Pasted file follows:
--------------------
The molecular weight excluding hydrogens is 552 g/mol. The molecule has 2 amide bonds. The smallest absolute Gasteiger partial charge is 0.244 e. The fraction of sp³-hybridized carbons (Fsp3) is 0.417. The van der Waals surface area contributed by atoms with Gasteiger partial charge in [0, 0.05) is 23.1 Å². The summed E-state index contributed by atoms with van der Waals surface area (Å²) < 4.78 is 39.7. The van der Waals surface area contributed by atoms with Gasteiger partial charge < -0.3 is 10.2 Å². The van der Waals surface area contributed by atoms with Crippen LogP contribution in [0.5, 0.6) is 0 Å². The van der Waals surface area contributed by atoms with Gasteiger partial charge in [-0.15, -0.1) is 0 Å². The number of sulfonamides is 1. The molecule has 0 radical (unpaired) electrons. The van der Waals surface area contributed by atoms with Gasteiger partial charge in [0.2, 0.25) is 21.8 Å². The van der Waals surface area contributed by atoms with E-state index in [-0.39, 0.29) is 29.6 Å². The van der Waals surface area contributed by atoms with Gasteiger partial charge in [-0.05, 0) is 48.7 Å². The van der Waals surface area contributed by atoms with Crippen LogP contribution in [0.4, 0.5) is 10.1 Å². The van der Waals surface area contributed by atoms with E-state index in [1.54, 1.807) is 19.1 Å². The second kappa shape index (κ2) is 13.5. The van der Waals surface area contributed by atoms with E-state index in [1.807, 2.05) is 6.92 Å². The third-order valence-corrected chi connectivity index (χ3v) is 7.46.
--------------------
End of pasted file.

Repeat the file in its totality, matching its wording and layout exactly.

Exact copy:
The molecular weight excluding hydrogens is 552 g/mol. The molecule has 2 amide bonds. The smallest absolute Gasteiger partial charge is 0.244 e. The fraction of sp³-hybridized carbons (Fsp3) is 0.417. The van der Waals surface area contributed by atoms with Gasteiger partial charge in [0, 0.05) is 23.1 Å². The summed E-state index contributed by atoms with van der Waals surface area (Å²) < 4.78 is 39.7. The van der Waals surface area contributed by atoms with Gasteiger partial charge < -0.3 is 10.2 Å². The van der Waals surface area contributed by atoms with Crippen LogP contribution in [0.5, 0.6) is 0 Å². The van der Waals surface area contributed by atoms with Gasteiger partial charge in [-0.15, -0.1) is 0 Å². The number of sulfonamides is 1. The molecule has 0 radical (unpaired) electrons. The van der Waals surface area contributed by atoms with Gasteiger partial charge in [0.2, 0.25) is 21.8 Å². The van der Waals surface area contributed by atoms with E-state index in [-0.39, 0.29) is 29.6 Å². The van der Waals surface area contributed by atoms with Gasteiger partial charge in [-0.05, 0) is 48.7 Å². The van der Waals surface area contributed by atoms with Crippen LogP contribution in [0.4, 0.5) is 10.1 Å². The van der Waals surface area contributed by atoms with E-state index in [1.54, 1.807) is 19.1 Å². The second kappa shape index (κ2) is 13.5. The van der Waals surface area contributed by atoms with E-state index in [1.807, 2.05) is 6.92 Å². The third-order valence-corrected chi connectivity index (χ3v) is 7.46.